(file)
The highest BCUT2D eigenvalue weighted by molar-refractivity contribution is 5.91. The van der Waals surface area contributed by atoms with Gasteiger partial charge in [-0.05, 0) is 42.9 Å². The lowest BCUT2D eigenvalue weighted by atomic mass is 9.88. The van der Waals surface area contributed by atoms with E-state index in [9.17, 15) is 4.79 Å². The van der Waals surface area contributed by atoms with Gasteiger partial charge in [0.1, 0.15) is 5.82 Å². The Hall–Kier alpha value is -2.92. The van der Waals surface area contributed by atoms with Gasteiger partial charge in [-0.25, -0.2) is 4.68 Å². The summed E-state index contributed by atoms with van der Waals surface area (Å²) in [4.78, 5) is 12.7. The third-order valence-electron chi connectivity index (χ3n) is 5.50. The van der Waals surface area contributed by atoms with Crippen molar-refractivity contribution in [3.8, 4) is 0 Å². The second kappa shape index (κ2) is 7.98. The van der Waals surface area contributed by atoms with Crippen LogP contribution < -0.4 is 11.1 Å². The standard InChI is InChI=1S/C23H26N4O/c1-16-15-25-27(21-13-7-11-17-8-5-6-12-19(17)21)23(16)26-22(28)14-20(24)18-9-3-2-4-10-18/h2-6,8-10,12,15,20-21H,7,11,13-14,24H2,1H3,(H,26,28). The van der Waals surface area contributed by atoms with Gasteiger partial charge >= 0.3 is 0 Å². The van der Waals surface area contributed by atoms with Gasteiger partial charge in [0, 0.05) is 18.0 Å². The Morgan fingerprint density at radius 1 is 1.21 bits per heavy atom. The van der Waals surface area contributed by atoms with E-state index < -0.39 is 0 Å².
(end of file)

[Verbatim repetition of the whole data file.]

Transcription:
The highest BCUT2D eigenvalue weighted by molar-refractivity contribution is 5.91. The van der Waals surface area contributed by atoms with Gasteiger partial charge in [-0.05, 0) is 42.9 Å². The lowest BCUT2D eigenvalue weighted by atomic mass is 9.88. The van der Waals surface area contributed by atoms with E-state index in [9.17, 15) is 4.79 Å². The van der Waals surface area contributed by atoms with Gasteiger partial charge in [0.1, 0.15) is 5.82 Å². The Hall–Kier alpha value is -2.92. The van der Waals surface area contributed by atoms with Gasteiger partial charge in [-0.25, -0.2) is 4.68 Å². The summed E-state index contributed by atoms with van der Waals surface area (Å²) in [4.78, 5) is 12.7. The third-order valence-electron chi connectivity index (χ3n) is 5.50. The van der Waals surface area contributed by atoms with Crippen molar-refractivity contribution in [3.8, 4) is 0 Å². The second kappa shape index (κ2) is 7.98. The van der Waals surface area contributed by atoms with Crippen LogP contribution < -0.4 is 11.1 Å². The standard InChI is InChI=1S/C23H26N4O/c1-16-15-25-27(21-13-7-11-17-8-5-6-12-19(17)21)23(16)26-22(28)14-20(24)18-9-3-2-4-10-18/h2-6,8-10,12,15,20-21H,7,11,13-14,24H2,1H3,(H,26,28). The van der Waals surface area contributed by atoms with Gasteiger partial charge >= 0.3 is 0 Å². The van der Waals surface area contributed by atoms with Gasteiger partial charge in [0, 0.05) is 18.0 Å². The Morgan fingerprint density at radius 1 is 1.21 bits per heavy atom. The van der Waals surface area contributed by atoms with E-state index < -0.39 is 0 Å².